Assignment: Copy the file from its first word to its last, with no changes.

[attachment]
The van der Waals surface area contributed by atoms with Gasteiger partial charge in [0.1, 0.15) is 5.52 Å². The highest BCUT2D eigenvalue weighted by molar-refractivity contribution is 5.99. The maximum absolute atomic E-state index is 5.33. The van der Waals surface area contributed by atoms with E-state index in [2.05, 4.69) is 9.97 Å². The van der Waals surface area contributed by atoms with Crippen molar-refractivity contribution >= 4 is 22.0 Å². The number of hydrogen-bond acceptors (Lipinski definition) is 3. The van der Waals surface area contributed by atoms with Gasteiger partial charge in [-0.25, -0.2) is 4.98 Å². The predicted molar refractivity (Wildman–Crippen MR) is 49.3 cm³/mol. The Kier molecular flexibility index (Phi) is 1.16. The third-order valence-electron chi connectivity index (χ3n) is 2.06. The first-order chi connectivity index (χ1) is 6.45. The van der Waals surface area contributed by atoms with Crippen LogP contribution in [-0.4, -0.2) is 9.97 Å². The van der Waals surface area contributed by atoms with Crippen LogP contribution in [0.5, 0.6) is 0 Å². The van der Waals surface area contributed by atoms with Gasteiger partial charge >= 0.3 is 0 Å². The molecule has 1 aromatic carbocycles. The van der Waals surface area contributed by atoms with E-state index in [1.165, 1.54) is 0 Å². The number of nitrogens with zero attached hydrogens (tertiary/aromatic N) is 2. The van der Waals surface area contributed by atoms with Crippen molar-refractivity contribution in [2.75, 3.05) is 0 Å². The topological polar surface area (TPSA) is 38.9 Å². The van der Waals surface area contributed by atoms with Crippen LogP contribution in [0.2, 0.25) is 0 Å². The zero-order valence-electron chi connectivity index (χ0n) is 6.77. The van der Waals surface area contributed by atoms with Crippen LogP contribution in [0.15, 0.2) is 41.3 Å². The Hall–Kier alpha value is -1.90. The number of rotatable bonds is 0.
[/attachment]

The van der Waals surface area contributed by atoms with Gasteiger partial charge in [0.1, 0.15) is 5.52 Å². The highest BCUT2D eigenvalue weighted by molar-refractivity contribution is 5.99. The maximum absolute atomic E-state index is 5.33. The van der Waals surface area contributed by atoms with E-state index in [2.05, 4.69) is 9.97 Å². The van der Waals surface area contributed by atoms with Crippen molar-refractivity contribution >= 4 is 22.0 Å². The number of hydrogen-bond acceptors (Lipinski definition) is 3. The van der Waals surface area contributed by atoms with Gasteiger partial charge in [-0.25, -0.2) is 4.98 Å². The predicted molar refractivity (Wildman–Crippen MR) is 49.3 cm³/mol. The Kier molecular flexibility index (Phi) is 1.16. The third-order valence-electron chi connectivity index (χ3n) is 2.06. The first-order chi connectivity index (χ1) is 6.45. The van der Waals surface area contributed by atoms with Crippen LogP contribution in [-0.4, -0.2) is 9.97 Å². The van der Waals surface area contributed by atoms with Crippen LogP contribution in [0.5, 0.6) is 0 Å². The van der Waals surface area contributed by atoms with Gasteiger partial charge >= 0.3 is 0 Å². The molecule has 1 aromatic carbocycles. The van der Waals surface area contributed by atoms with E-state index in [1.165, 1.54) is 0 Å². The number of nitrogens with zero attached hydrogens (tertiary/aromatic N) is 2. The van der Waals surface area contributed by atoms with Crippen molar-refractivity contribution in [2.75, 3.05) is 0 Å². The topological polar surface area (TPSA) is 38.9 Å². The van der Waals surface area contributed by atoms with Crippen LogP contribution in [0.2, 0.25) is 0 Å². The zero-order valence-electron chi connectivity index (χ0n) is 6.77. The van der Waals surface area contributed by atoms with Crippen LogP contribution in [0.15, 0.2) is 41.3 Å². The Hall–Kier alpha value is -1.90. The number of rotatable bonds is 0.